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the magnificent space

Summer Day (14 of 27)

by Rainer Maria Rilke

Ah, Women, that you should be moving
here, among us, grief-filled,
no more protected than we, and nevertheless
able to bless like the blessed.

From what realm,
when your beloved appears,
do you take the future?
More than will ever be.
One who knows distances
out to the outermost star
is astonished when he discovers
the magnificent space in your hearts.
How, in the crowd, can you spare it?
You, full of sources and night.

Are you really the same
as those children who
on the way to school were rudely
shoved by an older brother?
Unharmed by it.

While we, even as children,
disfigured ourselves forever,
you were like bread on the altar
before it changed.

The breaking away of childhood
left you intact. In a moment,
you stood there, as if completed
in a miracle, all at once.

We, as if broken from crags,
even as boys, too sharp
at the edges, although perhaps
sometimes skillfully cut;
we, like pieces of rock
that have fallen on flowers.

Flowers of the deeper soil,
loved by all roots,
you, Eurydice’s sisters,
full of holy return
behind the ascending man.

We, afflicted by ourselves,
gladly afflicting, gladly
needing to be afflicted.
We, who sleep with our anger
laid beside us like a knife.

You, who are almost protection
where no one protects. The thought of you
is a shade-giving tree of sleep for the restless
creatures of a solitary man.

I happened upon this poem yesterday. I was sitting in the sun with my poetry and my journal trying to make sense of my life and my place in this world. I am finding it so hard to wade through this period of transition in my life–in the middle of my life, single, mother of two children, feeling somewhat used up on some days. I feel like I have been pouring my love out into the world for so long and have allowed people to take what they could get and just move on. I have been that bread on the altar.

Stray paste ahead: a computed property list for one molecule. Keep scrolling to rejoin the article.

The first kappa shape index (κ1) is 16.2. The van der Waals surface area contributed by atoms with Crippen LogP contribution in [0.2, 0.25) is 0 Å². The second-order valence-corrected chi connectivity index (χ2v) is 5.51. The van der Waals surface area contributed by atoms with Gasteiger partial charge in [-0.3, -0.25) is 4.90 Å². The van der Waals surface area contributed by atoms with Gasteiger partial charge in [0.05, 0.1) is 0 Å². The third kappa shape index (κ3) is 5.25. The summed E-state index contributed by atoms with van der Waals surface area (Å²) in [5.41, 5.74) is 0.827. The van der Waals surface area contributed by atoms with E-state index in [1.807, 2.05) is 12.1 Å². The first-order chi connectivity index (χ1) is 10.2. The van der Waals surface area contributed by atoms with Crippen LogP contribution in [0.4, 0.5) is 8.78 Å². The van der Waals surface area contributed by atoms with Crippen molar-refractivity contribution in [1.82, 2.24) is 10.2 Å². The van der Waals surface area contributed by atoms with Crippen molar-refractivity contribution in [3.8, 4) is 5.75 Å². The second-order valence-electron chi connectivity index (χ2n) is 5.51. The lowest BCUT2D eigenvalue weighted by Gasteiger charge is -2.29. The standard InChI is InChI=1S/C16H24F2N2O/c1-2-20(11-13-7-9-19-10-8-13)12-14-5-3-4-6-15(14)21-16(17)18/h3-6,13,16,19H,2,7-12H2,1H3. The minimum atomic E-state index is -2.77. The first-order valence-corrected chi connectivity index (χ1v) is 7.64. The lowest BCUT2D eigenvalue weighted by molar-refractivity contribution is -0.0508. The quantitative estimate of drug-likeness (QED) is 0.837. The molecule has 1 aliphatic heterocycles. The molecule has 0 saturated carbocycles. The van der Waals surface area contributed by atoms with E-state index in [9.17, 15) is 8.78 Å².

This is, of course, one version of the story. There are other versions–the one where I’m the user, taking what I could get because I didn’t think I deserved more than eating the crumbs off the floor OR taking for granted the outpouring of love and grace that was being freely offered by others and always looking for more elsewhere. I’ve been on both sides of that equation. Love is tricky. Sharing power is tricky. Forgiveness, compassion, truth–all of it! Life is tricky. It trips us up.

When I look at my life through the lens of the Rilke poem, I have a much deeper appreciation for my journey and my place in the world. I see myself in his eloquent praise of women and the Divine Feminine. My ability to love so deeply, to keep coming back to people or situations who have hurt me because I can forgive and keep loving. I can honestly say that I still love people who have wounded me terribly. I’m also learning, thankfully, to love myself enough to be more discerning and move on when needed.

I know I can be that shade-giving tree for people. I am finally learning to look for Her, the Divine Mother, in other people and allowing myself to rest in that shade also. We all–men and women alike–have the capacity to channel this energy to love, heal and nourish and we all have the opportunity to receive (and look for and appreciate!) the abundance of Her gifts as well.

More and more, I am astonished be the “the magnificent space” in my own heart and am starting to really appreciate the magnificence of the hearts around me. What a blessing.

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